We will assess informed choice by using a validated multidimensional model of informed choice [40, 41] that individually assesses and then combines three constructs: values regarding immunosuppressive drugs, knowledge about immunosuppressive drugs, and treatment choices. We will assess informed choice after patient has viewed the decision-aid or lupus pamphlet at the baseline study visit before any treatment decision-making. Values will be assessed with a list consisting of patients’ views regarding immunosuppressive drugs as treatment option and their side effects generated by us based on patient concerns about regarding immunosuppressive drugs. The values statements consisted of both positive and negative values about immunosuppressive drugs, mixed in a random order, with responses ranging from strongly disagree to strongly agree. We will score positive and negative value statements with appropriate signs (+ or -) and aggregate into a total score. A higher total score will indicate more positive values regarding using immunosuppressive drugs and a median score (or an overall more positive vs. more negative values) will be used to classify values as positive vs. negative regarding using immunosuppressive drugs. Knowledge regarding immunosuppressive drugs for lupus nephritis were assessed using 20 questions and considered “adequate knowledge” if patients answer at least 75% of questions correctly. Choice will be assessed based on response to a single item on a nominal scale with anchors of start vs. don’t start immunosuppressives and “uncertain” in the middle and 15 circles, asking patient’s choice in response to a question “if your doctor asked you right now to make a choice about immunosuppressives, please show where you would be on the scale below by choosing a circle below”. Informed choice refers to a choice that is based on accurate knowledge and is concordant with one’s values. A higher proportion indicates more patients with informed choice regarding immunosuppressive drugs.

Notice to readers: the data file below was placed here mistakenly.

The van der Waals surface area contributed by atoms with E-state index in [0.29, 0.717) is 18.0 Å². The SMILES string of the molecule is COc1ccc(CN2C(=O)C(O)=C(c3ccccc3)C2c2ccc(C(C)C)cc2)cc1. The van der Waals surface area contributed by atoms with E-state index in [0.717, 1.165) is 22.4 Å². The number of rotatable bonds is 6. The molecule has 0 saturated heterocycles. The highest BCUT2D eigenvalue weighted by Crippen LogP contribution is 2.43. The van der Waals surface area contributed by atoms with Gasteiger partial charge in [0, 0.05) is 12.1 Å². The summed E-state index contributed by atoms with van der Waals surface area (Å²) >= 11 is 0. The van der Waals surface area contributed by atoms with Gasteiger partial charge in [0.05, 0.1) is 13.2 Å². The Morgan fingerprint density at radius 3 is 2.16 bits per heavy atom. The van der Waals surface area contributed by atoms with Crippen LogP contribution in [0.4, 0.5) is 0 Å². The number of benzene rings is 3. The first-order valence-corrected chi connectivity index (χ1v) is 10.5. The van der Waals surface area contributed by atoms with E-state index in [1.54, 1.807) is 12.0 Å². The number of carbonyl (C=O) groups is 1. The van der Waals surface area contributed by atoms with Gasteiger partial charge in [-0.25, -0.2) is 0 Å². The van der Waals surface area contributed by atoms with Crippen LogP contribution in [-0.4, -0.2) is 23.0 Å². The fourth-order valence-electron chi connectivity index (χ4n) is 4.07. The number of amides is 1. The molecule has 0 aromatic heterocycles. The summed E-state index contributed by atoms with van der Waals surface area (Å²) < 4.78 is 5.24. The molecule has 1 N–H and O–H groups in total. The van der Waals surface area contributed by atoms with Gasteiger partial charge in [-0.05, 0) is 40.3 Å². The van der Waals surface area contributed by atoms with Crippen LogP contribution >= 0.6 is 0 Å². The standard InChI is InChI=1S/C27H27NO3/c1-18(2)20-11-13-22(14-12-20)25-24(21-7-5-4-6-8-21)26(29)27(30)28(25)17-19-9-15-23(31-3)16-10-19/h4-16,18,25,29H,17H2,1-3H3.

Secondary outcome measures
Control preferences Scale
This validated measure will assess patient participation in decision-making for patients with lupus nephritis flare (current flare scenario patients only). This assesses how much decision-making control patients would like to have versus actually experienced by each patient. It determines the correlation between patient satisfaction with care and discriminates between those who feel involved in the decision versus not [42–44]. There are 5 responses for 5 control options: active, active shared, collaborative, passive shared and passive, which will be categorized as active (combining active and active shared), collaborative and passive (combining passive and passive shared), as previously [49–51]. We will examine for concordance between desired and actual roles played by patients with lupus nephritis flare (current flare scenario). A higher concordance in roles (desired vs. actually played) indicates that more patients experienced the desired role in decision-making.
Patient physician communication and care processes
This will be assessed using the Interpersonal Processes of Care Short Form (IPC-SF), an 18-item validated patient-reported measure of patient-physician communication and care processes [45, 52–55]. IPC-SF is available in both English and Spanish versions.
Analysis of Audiotaped physician-patient interaction
This will be done recording the patient physician discussion about immunosuppressive drugs and using the Active Patient Participation Coding Scheme (APPC), a validated instrument to assess indicators and facilitators of patient participation , for patients with a current lupus nephritis flare (current flare scenario). Three types of speech acts will be coded as active patient participation, because of their potential to influence a doctor’s behavior as well as the content and structure of the consultation [57–60], namely, question-asking, assertive responses, and expressions of concern. In addition, physician communication will be coded using speech acts such as supportive talk and partnership building. Trained coders will transcribe and recognize active participation with ‘utterance’ as the unit of analysis (the oral analogue of a simple sentence, independent clause), which will be summed for each interaction to create a frequency of the degree of active participation.